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I'm reading "Eloquent Ruby" by Russ Olsen. After the code below (Loc 3264) he states: "Notice that we never actually build a four-element array of all the word pairs: We simply generate the pairs on the fly." I don't understand what's going on here. What is words then?

class Document
    #Most of the class omitted...

    def each_word_pair  
        word_array = words
        index = 0
        while index < (word_array.size-1)
            yield word_array[index], word_array[index+1]
            index += 1

doc = Document.new('Donuts', '?', 'I love donuts mmmm donuts')
doc.each_word_pair{|first, second| puts "#{first} #{second}"}
#=> I love
#=> love donuts
#=> donuts mmmm
#=> mmmm donuts
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It splits the sentence provided by whitespace and makes arrayy of them, words is the array –  Mighty Lucene Jul 28 '13 at 3:43
But the code doing this may be in one of previous examples :-) –  Mighty Lucene Jul 28 '13 at 3:44

1 Answer 1

What is words then?

words is the string 'I love donuts mmmm donuts', which is not the “four-element array of all the word pairs“ he’s speaking of.

“Notice that we never actually build a four-element array of all the word pairs: We simply generate the pairs on the fly.” I don’t understand what's going on here.

He’s referring to the fact that the array [["I", "love"], ["love", "donuts"], ["donuts", "mmmm"], ["mmmm", "donuts"]] never exists within the each_word_pair method. This is because instead it creates each individual pair and then yields them to the calling block. So it generates the first pair (["I", "love"]), yields it, then does so for the next one. But each_word_pair itself never contains all four pairs together.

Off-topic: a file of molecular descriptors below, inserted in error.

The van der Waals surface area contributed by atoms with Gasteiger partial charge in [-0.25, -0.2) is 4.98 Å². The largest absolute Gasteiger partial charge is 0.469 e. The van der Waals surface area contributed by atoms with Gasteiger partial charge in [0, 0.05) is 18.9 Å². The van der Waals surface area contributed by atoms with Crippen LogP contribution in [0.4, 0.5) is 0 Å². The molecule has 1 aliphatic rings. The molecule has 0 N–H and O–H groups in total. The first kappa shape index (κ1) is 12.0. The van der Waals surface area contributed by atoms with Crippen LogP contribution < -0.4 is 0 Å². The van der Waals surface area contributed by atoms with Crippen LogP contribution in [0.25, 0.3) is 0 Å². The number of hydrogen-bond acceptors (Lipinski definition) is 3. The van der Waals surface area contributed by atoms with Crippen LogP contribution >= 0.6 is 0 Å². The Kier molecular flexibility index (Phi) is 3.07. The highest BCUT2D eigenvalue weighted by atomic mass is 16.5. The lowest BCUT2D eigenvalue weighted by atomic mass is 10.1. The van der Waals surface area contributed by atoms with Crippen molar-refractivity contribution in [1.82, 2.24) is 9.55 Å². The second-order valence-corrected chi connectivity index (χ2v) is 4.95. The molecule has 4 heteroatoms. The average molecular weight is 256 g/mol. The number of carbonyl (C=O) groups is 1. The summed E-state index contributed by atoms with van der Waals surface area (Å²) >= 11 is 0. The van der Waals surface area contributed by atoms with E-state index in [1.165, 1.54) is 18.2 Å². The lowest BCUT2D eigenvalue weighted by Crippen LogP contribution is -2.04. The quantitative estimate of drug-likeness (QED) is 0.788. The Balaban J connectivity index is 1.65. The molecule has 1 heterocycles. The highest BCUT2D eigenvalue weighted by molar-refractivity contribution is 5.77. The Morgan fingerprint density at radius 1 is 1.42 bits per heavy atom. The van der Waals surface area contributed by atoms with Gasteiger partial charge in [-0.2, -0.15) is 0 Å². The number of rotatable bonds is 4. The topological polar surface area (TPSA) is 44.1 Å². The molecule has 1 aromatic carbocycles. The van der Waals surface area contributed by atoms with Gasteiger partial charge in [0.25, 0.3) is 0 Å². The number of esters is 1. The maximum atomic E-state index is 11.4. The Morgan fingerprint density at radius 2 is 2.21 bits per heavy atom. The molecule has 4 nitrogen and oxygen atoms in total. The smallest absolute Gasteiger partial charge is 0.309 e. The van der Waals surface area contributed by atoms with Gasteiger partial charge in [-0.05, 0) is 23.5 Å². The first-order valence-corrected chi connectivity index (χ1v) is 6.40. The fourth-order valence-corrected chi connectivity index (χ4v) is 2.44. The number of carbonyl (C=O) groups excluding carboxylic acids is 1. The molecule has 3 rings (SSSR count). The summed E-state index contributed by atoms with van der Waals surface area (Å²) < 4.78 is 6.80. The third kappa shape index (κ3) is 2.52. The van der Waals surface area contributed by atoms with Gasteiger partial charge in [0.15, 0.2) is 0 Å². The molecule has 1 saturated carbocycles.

For example, we could have instead made this similar method:

def word_pairs
  word_array = words
  word_pairs = []

  index = 0
  while index < (word_array.size-1)
    word_pairs << [word_array[index], word_array[index+1]]
    index += 1


which creates an array with all four pairs and returns it. Note how we’ve had to construct an additional local variable (word_pairs) to hold the array we’re making, which wasn’t needed before because it just wasn’t stored at all.

Note that each_word_pair is a somewhat-poorly written version of Ruby core’s each_cons called with 2.

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With your explanation I understand what he was trying to accomplish, but when I run the code it returns individual characters (not individual words). How would you get the full word? –  ltrainpr Jul 28 '13 at 4:30
@ltrainpr The code you provide is not complete as it doesn’t actually run, so I can’t fully test it. But it seems at some points words should be split on ' '. –  Andrew Marshall Jul 28 '13 at 5:23
I think words should actually contain an array of words, e.g. Words = 'an example sentence'.split. That way, you will get the expected results. –  Patrick Oscity Jul 28 '13 at 8:09
The equivalent of this each_word_pair method it's not each_slice(2) but each_cons(2). –  toro2k Jul 28 '13 at 8:40
@toro2k Whoops, that’s embarassing! Thanks for pointing out my late-night error :). –  Andrew Marshall Jul 28 '13 at 15:33

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